The View from 32 in Review, or A Jaunty Look at Year One



After relentless pressure from my fellow postgraduate politics blogger, and academic social media guru, Craig Johnson (his blog is awfully good, and he counts all the views so please give him a read), I’ve decided to write a summary of my first year here at Newcastle (Whaaa what? First year? See bio for details). Hopefully this will give you a feel for what it is like taking that step up to masters level, especially one which is focused on research methods/training (MA Politics Research). Or maybe it won’t. Mostly though, it will be a reflection on my own personal experience as, if we are honest, you can’t ever really know that you can do something (or will enjoy it) unless you try it first (MA Politics degrees at Newcastle University: Don’t delay, sign up today!). I’ll then finish it off by explaining what I’m working on for my dissertation and how it is shaping up so far. I’ve tried to inject this with humour, but if you don’t get it, well, that really is a sad state of affairs. So…


Firstly, from the beginning I’ve tried to be more involved in departmental and school activities at Newcastle than I ever had before at Sussex or Leeds. At Sussex and Leeds, especially Sussex, if I am honest I was quite lazy with taking part in things outside of my immediate friends or my own degree.  This time I decided to go with this rule: If an opportunity came up, try and think ‘Why not?’ rather than look for an excuse to only concentrate on my own work or stay in and watch documentaries about John Major on Youtube. Unless it was an invitation to watch a circa-1960’s, subtitled, 3-hour black and white film about Scandinavian fishing communities. Then, like before, I would still say no.


This of course has meant taking on the role of updating this blog as a postgraduate ambassador for the Politics department, working at the Postgraduate Open Day and speaking at a small event for potential new Politics MA students. I also decided to take on the role of Postgraduate Taught School Rep, representing fellow PGTs in Geography, Politics and Sociology at both a school and faculty level. This has meant going to plenty of meetings, but they are often a lot more interesting than you would think and I have enjoyed getting my own, and other PGs, views across (most people who do politics have an opinion about pretty much everything, and I am certainly no exception to this particular rule, which helps).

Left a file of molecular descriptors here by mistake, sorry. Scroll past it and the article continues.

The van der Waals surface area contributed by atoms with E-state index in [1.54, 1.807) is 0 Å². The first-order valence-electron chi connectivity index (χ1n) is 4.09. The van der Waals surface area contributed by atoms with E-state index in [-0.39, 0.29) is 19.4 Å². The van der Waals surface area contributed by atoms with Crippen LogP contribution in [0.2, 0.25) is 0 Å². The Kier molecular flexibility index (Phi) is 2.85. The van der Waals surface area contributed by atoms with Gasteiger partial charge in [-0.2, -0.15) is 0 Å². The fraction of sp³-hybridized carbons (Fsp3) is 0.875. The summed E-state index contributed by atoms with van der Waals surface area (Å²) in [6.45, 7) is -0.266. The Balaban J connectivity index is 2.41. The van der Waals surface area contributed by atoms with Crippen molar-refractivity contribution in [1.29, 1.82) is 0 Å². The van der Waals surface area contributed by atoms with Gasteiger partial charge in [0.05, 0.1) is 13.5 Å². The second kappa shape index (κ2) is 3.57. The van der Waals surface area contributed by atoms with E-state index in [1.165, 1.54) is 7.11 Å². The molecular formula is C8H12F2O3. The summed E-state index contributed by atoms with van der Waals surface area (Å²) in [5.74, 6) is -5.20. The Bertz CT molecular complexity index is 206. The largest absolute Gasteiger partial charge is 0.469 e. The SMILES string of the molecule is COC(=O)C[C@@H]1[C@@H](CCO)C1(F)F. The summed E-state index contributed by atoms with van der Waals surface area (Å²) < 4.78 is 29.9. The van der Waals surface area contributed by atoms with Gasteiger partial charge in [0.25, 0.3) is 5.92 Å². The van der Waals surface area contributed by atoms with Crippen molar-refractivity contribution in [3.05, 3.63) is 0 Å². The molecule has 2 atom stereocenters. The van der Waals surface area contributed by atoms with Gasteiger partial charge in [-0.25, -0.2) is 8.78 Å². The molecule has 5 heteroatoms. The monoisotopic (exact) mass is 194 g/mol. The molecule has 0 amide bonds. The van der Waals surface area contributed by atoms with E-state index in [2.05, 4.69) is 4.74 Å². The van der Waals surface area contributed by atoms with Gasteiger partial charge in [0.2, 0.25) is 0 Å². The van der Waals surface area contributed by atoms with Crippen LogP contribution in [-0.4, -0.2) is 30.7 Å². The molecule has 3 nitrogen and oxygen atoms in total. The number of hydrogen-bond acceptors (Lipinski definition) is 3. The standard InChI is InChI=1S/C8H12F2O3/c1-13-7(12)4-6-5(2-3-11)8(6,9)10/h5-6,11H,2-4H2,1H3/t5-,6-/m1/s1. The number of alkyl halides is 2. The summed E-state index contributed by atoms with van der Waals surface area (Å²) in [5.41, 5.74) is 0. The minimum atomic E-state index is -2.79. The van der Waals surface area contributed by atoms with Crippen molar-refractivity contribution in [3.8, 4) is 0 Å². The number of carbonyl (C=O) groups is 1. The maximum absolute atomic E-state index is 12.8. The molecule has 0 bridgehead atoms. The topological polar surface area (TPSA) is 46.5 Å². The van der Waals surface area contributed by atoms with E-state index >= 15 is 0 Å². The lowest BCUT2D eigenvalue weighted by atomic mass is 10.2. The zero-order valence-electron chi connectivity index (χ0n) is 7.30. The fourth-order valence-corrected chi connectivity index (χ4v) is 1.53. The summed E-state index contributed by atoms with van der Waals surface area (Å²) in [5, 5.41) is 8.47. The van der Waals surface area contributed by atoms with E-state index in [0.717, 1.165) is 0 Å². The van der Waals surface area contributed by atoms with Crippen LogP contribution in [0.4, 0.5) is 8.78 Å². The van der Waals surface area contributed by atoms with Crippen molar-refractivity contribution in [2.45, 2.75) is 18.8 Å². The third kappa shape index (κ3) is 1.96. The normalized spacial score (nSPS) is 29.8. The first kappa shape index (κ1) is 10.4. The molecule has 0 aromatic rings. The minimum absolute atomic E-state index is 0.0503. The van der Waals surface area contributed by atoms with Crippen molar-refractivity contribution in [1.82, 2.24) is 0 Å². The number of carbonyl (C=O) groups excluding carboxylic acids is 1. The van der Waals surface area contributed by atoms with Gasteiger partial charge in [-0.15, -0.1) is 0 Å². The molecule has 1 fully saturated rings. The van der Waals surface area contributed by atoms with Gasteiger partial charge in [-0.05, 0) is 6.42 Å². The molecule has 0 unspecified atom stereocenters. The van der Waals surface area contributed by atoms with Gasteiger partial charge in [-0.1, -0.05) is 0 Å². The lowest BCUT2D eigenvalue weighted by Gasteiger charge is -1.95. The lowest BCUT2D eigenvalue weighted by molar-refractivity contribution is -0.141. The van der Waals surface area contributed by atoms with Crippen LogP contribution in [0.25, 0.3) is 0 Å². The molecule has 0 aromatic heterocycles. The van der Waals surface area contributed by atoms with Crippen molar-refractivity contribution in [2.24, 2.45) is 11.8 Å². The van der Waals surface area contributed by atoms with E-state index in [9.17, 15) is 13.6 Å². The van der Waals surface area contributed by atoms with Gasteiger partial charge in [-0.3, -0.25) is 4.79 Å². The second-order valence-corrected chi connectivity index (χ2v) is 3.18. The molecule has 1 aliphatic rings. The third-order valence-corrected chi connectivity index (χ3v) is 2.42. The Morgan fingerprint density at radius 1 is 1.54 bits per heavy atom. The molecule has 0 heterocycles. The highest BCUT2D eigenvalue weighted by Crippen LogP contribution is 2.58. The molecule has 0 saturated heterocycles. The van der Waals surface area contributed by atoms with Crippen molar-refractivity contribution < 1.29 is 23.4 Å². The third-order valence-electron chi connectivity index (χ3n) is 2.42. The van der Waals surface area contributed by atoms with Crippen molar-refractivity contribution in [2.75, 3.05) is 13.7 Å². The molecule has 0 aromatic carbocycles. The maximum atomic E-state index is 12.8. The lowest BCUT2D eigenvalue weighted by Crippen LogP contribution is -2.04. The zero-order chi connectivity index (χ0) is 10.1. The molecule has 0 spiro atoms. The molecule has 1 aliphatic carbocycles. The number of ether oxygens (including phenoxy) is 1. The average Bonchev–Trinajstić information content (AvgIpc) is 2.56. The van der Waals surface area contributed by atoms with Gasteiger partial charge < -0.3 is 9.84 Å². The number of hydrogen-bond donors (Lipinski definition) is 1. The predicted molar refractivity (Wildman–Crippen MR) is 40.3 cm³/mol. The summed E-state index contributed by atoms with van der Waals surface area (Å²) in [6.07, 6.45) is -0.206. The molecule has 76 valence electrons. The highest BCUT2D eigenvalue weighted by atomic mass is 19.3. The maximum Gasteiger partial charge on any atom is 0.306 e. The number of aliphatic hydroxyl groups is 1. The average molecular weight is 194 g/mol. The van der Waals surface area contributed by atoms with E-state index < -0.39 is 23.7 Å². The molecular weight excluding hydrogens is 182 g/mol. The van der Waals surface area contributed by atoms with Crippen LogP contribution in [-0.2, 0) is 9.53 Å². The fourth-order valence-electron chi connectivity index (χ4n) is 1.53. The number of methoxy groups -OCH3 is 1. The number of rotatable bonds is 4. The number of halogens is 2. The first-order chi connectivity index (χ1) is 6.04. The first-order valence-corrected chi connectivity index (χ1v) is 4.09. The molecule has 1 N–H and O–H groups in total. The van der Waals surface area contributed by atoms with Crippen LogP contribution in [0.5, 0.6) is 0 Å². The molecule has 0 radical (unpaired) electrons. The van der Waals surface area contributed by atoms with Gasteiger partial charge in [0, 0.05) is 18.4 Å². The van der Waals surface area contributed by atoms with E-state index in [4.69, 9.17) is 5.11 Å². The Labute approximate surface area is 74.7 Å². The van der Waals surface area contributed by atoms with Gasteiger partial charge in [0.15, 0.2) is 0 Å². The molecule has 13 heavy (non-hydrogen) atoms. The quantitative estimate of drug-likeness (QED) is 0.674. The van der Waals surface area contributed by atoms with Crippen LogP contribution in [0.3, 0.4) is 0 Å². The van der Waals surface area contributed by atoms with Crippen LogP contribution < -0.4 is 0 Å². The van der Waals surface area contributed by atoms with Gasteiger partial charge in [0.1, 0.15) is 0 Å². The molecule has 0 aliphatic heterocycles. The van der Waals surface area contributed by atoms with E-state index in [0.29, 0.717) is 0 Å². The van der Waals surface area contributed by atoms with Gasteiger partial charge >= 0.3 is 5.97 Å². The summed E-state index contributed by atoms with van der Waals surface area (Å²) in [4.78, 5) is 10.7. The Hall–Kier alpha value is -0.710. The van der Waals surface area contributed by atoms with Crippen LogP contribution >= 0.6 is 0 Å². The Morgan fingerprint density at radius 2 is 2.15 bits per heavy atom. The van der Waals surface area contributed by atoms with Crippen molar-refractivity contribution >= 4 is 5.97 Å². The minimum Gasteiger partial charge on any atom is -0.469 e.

I’m going to take up the role of PGR School Rep in October, after I was the unanimous choice of the two people who decide these things. Granted, I was the only person that applied, but in this world of strife and tumult, one should take the victories when they come. Questions/comments about the lack of democratic legitimacy in this selection process can be left in the comments section, where I will ignore them.


Starting out on the MA Politics Research, it was interesting to discover that out of the four people in the introductory meeting, only myself and one other PG were full-timers. The third was a part-timer called Mike. The forth an Erasmus student who had got confused and had wondered into entirely the wrong meeting, never to be seen again. Not to say that she completely disappeared, though I have no evidence to the contrary.


Doing the Politics Research programme you actually spend very little time in the ‘Politics’ department with other politics postgrads, with most time spent in the faculty research training facilities with PhDers. This would often result in encounters with other non-research oriented MA students going like this:


MA student: I’ve not seen you in any modules, which ones do you do?


Me: Well, I don’t really do any of the politics modules; they are all mandatory HaSS modules on my programme….


MA student: What exactly do you do then?


Me: Um, well, at the moment I’m just finished introduction to quantitative metho…


MA student: Oh god, that sounds boring. I hate maths.


Me: I have to go now.


This could often be frustrating sometimes, as you don’t get to spend much time with other politics PGs in ‘work hours’. However what you miss out in this context, you make up with by how much you learn and progress in your research skills. That is, at the end of the day, why you do this specific programme and not a general one. A year on, I feel I have a much greater idea of what being a researcher means, and the process you go through doing it. I have a huge amount more to learn, but slowly, I hope, I’m getting better at it all the time. Yes.


I’ve also been pleased to have the opportunity to work on a side-project with one of my supervisors on behalf of the PSA, surrounding the teaching of transferable skills in UG university politics courses. Hopefully that will progress in the coming academic year.


I’m also currently well into the writing up phase of my dissertation, which is using a quantitative content analysis approach to map/measure the ideological cleavages and attitudes towards European integration amongst the current groupings of Conservative MPs/MEPs, using my own data set. It is certainly a challenge, and we will have to wait and see how it turns out, but nonetheless a challenge I’m enjoying.


After that it is on to start the PhD in October.


Thanks for reading.



P.S. Look out for another exciting edition of ‘The View from 32 Book Club’ coming soon. In about 250 pages when I finish the next one.

P.P.S. I will try to do better blogs from the autumn. Perhaps.